1. Although this petition is only a petition to condone the delay in filing the appeal, the real question it raises is the maintainability of the appeal in this Court. The appellant is the first defendant in a suit for partition brought by the first respondenl in the Subordinate Judge's Court. In the plaint the first respondent valued the entire suit property at Rs. 24,810/- and her one-third share at Rs. 8,270/-. By the original preliminary decree and its amendment the plaintiff and the second defendant were awarded 1/3 share each in the property. In the final decree which followed the total property was valued at Rs. 64,800/- and the plaintiff was allotted a share valued at Rs. 19,185/-, the first defendant a share valued at Rs. 25,393/- and the second defendant a share valued at Rs. 20,222.80. The first defendant was directed to pay Rupees 2,415.26 to the plaintiff and Rs. 1,377.47 to the second defendant as owelty.
The memorandum of appeal carries a court-fee of Rs. 100/- as did the plaint in the Court below and it states erroneously, but in an obvious attempt to justify the institution in this Court, that the 'suit valuation is Rs. 22,790/-'. It is not apparent what this amount represents, though we were told that the appeal was brought in this Court on the basis of the value of the share allotted to the first defendant. The question is whether the appellant is justified in so doing.
2. Tbe plaintiff paid a court-fee of Rs. 100/- on the plaint under Section 37 (2) (ii) of the Court-fees and Suits Valuation Act ('Court-fees Act') on the allegation that the value of her share was less than Rs. 10,000/-, to wit Rs. 8.270/. In terms of Section 53 (2) the jurisdiction was determined by the market value and the suit was brought in the Subordinate Judge's Court. This would have been the result whether the basis was the market value of the plaintiff's share or of the entire suit property in view of Section 11, Civil Courts Act. But in a suit for partition by a person in joint possession the valuation for the purposes of jurisdiction is the market value of the plaintiffs share : Mallayya v. Jagannadhamma, (1941) 2 Mad LJ 567 : (AIR 1942 Mad 103 (1)), where following certain earlier cases it was held that as the plaintiff's share was not less than Rs. 10,000/- the suit should be instituted in the Subordinate Judge's Court and not the Munsiff's Court. The same view was taken in Venkataratnamma v. Narasimha Rao, (1944) 2 Mad, LJ 309 : (AIR 1945 Mad 56); Kalander v. Kunhipokki, (1947) 1 Mad LJ 112 : (AIR 1947 Mad 273) and K. Natesa Ayyar v. Kothandarama Ayyar, (1951) 2 Mad LJ 92 : (AIR 1951 Mad 1002) where (1941) 2 Mad LJ 567 : (AIR 1942 Mad 103 (1)) was followed. A learned Judge of this Court held in Gopalan Nambiar v. Balakrishnan Nambiar, 1972 Ker LT 1087, that in a suit for partition the relief sought by the plaintiff relates to his share of the properties, that the jurisdictional value should be the value of that share and that it was not possible to hold that the relief could not be estimated at a money value.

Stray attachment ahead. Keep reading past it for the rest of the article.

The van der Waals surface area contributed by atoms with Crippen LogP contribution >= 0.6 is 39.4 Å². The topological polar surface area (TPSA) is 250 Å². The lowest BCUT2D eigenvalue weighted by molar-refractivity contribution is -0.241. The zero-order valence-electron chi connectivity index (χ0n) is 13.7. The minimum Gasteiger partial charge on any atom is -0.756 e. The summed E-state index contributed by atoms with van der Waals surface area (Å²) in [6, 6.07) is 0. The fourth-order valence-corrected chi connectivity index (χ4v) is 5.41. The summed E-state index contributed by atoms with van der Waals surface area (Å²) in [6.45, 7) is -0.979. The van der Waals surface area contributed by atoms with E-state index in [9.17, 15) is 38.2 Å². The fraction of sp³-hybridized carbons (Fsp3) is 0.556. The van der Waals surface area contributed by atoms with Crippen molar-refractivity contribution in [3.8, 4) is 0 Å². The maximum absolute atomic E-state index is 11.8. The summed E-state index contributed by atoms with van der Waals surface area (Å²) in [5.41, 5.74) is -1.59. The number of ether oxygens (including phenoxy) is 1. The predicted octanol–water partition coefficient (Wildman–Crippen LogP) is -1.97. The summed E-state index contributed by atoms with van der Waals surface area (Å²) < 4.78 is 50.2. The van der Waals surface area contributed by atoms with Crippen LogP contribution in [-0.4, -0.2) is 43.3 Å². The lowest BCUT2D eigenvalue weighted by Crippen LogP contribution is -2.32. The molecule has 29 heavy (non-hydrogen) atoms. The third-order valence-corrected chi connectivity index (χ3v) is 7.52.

3. It is the plaintiff who seeks relief and pays court-fee and determines the jurisdiction of the Court, in the present case the value of the plaintiff's share exceeded Rupees 5,000/- and the suit was brought in the Subordinate Judge's Court but if the value had been less, the suit would have been laid in the Munsiff's Court in accordance with Section 11 (2) of the Civil Courts Act which to far as material provides that :